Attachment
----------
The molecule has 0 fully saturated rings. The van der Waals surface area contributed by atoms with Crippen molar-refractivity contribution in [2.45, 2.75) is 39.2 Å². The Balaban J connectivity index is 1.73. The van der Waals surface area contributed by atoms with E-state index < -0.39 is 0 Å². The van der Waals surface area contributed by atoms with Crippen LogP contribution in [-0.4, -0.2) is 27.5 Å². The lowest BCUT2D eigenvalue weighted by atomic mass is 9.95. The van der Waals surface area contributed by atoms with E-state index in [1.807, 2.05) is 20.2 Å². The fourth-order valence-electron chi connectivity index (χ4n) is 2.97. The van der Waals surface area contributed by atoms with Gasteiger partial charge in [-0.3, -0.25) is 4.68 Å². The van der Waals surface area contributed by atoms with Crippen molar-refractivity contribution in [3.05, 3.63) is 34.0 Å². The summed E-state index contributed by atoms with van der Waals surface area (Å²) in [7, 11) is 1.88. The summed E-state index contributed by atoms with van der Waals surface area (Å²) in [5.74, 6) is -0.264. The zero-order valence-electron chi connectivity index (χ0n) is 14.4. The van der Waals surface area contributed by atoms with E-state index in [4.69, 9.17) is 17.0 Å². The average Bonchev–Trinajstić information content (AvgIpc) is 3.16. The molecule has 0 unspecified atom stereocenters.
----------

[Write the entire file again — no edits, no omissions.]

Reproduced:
The molecule has 0 fully saturated rings. The van der Waals surface area contributed by atoms with Crippen molar-refractivity contribution in [2.45, 2.75) is 39.2 Å². The Balaban J connectivity index is 1.73. The van der Waals surface area contributed by atoms with E-state index < -0.39 is 0 Å². The van der Waals surface area contributed by atoms with Crippen LogP contribution in [-0.4, -0.2) is 27.5 Å². The lowest BCUT2D eigenvalue weighted by atomic mass is 9.95. The van der Waals surface area contributed by atoms with E-state index in [1.807, 2.05) is 20.2 Å². The fourth-order valence-electron chi connectivity index (χ4n) is 2.97. The van der Waals surface area contributed by atoms with Gasteiger partial charge in [-0.3, -0.25) is 4.68 Å². The van der Waals surface area contributed by atoms with Crippen molar-refractivity contribution in [3.05, 3.63) is 34.0 Å². The summed E-state index contributed by atoms with van der Waals surface area (Å²) in [7, 11) is 1.88. The summed E-state index contributed by atoms with van der Waals surface area (Å²) in [5.74, 6) is -0.264. The zero-order valence-electron chi connectivity index (χ0n) is 14.4. The van der Waals surface area contributed by atoms with E-state index in [4.69, 9.17) is 17.0 Å². The average Bonchev–Trinajstić information content (AvgIpc) is 3.16. The molecule has 0 unspecified atom stereocenters.